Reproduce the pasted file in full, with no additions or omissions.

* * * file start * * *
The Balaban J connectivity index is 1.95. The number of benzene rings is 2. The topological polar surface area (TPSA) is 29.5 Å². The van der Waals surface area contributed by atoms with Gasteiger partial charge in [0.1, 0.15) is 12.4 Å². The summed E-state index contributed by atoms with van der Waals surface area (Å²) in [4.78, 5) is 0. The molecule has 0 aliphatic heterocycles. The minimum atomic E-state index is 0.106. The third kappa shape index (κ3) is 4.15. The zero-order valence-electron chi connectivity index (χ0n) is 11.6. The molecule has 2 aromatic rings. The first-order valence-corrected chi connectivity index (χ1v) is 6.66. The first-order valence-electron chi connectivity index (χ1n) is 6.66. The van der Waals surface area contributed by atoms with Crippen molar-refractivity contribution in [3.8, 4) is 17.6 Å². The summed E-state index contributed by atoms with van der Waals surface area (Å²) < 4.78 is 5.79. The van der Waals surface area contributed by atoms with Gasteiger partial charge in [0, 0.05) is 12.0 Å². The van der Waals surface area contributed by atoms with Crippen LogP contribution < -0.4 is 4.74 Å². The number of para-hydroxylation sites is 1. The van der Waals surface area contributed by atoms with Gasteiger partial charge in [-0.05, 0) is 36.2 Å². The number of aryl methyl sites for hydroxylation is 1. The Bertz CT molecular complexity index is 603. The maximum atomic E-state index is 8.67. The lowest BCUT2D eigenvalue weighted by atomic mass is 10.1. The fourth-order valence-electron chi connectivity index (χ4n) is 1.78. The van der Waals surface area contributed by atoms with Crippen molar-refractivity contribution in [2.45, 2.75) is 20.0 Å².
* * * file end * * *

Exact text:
The Balaban J connectivity index is 1.95. The number of benzene rings is 2. The topological polar surface area (TPSA) is 29.5 Å². The van der Waals surface area contributed by atoms with Gasteiger partial charge in [0.1, 0.15) is 12.4 Å². The summed E-state index contributed by atoms with van der Waals surface area (Å²) in [4.78, 5) is 0. The molecule has 0 aliphatic heterocycles. The minimum atomic E-state index is 0.106. The third kappa shape index (κ3) is 4.15. The zero-order valence-electron chi connectivity index (χ0n) is 11.6. The molecule has 2 aromatic rings. The first-order valence-corrected chi connectivity index (χ1v) is 6.66. The first-order valence-electron chi connectivity index (χ1n) is 6.66. The van der Waals surface area contributed by atoms with Crippen molar-refractivity contribution in [3.8, 4) is 17.6 Å². The summed E-state index contributed by atoms with van der Waals surface area (Å²) < 4.78 is 5.79. The van der Waals surface area contributed by atoms with Gasteiger partial charge in [0, 0.05) is 12.0 Å². The van der Waals surface area contributed by atoms with Crippen LogP contribution < -0.4 is 4.74 Å². The number of para-hydroxylation sites is 1. The van der Waals surface area contributed by atoms with Gasteiger partial charge in [-0.05, 0) is 36.2 Å². The number of aryl methyl sites for hydroxylation is 1. The Bertz CT molecular complexity index is 603. The maximum atomic E-state index is 8.67. The lowest BCUT2D eigenvalue weighted by atomic mass is 10.1. The fourth-order valence-electron chi connectivity index (χ4n) is 1.78. The van der Waals surface area contributed by atoms with Crippen molar-refractivity contribution in [2.45, 2.75) is 20.0 Å².